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Instructors are not required to make finals optional, not authorized to cancel scheduled finals
In light of the ongoing COVID-19 pandemic and ongoing protests and demonstrations focused on racism and police brutality, the UC Davis Academic Senate announced its decision today to allow instructors to make their scheduled finals for Spring Quarter courses optional, as per a letter sent to instructors by Academic Senate Chair Professor Kristin Lagattuta.
“Our UC Davis community is currently experiencing the compounding stressful effects of the global pandemic with the pain, suffering, and outrage over the recent killings of George Floyd, Ahmaud Arbery, and Breonna Taylor,” the letter states. “Due to these events, some instructors who have scheduled a final exam in Spring 2020 may wish to offer students the alternative of receiving their course grade based on work completed through the last day of instruction (June 4).”
In an email sent to The California Aggie, Lagattuta explained that instructors are not required to make their course finals optional. Even if a course’s final exam is made optional, students are still able to take the exam, as “many students rely on their final exams to improve their grades,” Lagattuta noted.
She also clarified that the Academic Senate, which has authority over decisions regarding courses, instruction and grading, “did not authorize instructors to cancel scheduled finals.”
This is now the second quarter in a row that the Academic Senate has made provisions for finals. In Winter Quarter, the Academic Senate allowed for “maximum flexibility,” which enabled instructors to substitute scheduled finals for a take-home exam or to drop the final exam altogether.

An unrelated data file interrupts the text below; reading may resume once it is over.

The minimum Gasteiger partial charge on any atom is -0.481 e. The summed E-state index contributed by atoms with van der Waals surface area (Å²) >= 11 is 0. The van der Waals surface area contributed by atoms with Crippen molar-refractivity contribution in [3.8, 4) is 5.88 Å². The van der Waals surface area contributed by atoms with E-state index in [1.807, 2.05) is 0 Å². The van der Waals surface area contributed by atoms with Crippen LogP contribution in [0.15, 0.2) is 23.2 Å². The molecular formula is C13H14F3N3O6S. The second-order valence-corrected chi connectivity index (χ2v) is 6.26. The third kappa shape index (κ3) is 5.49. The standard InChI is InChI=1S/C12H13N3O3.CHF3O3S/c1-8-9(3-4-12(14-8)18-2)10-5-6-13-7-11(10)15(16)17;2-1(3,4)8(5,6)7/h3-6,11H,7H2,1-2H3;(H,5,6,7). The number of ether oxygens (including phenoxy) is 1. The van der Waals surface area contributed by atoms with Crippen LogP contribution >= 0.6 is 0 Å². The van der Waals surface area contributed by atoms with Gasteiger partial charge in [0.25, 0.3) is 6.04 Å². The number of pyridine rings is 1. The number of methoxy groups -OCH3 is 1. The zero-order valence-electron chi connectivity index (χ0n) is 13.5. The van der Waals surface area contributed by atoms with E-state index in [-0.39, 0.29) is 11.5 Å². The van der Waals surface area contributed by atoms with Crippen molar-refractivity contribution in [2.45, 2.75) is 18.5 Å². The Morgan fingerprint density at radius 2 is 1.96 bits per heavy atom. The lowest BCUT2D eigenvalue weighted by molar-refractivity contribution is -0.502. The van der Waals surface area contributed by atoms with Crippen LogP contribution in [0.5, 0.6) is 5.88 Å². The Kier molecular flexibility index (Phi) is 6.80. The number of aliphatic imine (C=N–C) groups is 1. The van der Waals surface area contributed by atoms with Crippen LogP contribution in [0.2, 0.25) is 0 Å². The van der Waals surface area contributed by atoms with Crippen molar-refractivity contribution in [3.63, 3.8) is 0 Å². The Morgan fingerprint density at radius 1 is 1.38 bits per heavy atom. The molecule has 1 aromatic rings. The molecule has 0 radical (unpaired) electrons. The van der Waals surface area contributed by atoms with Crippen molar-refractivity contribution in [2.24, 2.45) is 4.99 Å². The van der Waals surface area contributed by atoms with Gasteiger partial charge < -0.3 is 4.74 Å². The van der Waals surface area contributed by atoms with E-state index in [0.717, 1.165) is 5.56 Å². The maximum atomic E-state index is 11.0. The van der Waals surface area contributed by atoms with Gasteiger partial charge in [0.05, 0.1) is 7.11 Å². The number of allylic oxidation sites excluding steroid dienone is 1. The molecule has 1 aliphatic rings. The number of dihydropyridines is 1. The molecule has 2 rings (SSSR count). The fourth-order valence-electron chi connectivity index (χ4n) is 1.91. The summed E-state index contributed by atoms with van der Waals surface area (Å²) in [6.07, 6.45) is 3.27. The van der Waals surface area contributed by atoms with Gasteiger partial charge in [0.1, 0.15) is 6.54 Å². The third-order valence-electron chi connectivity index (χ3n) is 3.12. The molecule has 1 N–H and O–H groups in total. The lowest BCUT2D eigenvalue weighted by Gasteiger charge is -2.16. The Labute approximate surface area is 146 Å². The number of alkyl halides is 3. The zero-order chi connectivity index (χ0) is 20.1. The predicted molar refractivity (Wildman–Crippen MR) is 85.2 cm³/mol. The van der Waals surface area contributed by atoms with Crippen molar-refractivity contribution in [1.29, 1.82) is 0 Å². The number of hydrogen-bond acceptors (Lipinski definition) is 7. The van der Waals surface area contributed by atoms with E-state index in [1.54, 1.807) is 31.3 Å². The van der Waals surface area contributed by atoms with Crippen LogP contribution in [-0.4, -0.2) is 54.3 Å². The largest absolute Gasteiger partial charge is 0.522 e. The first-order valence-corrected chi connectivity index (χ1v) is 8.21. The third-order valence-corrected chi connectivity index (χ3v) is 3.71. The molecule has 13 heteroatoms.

Lagattuta also emphasized the flexibilities made this quarter to assist with student academic success: The deadline to opt into undergraduate Pass/No Pass (P/NP) and graduate Satisfactory/Unsatisfactory (S/U) grading was pushed until June 4, the last day of instruction, the quarter was made exempt from university and college-specific undergraduate P/NP unit caps and advisors were encouraged to be flexible with late drop requests.
Additionally, Lagattuta noted that, as is the case every quarter, students are able to contact their instructors to request an incomplete.
“Instructors are working hard to make sure that their students learn the material and are prepared for the next course in a series or for their post-graduation plans—they do have their students’ best interests in mind,” Lagattuta said via email. “Students should also be aware that many instructors are processing their own trauma and stress. So, please respect the decision the instructor makes for your course.”
Written by: Hannah Holzer — firstname.lastname@example.org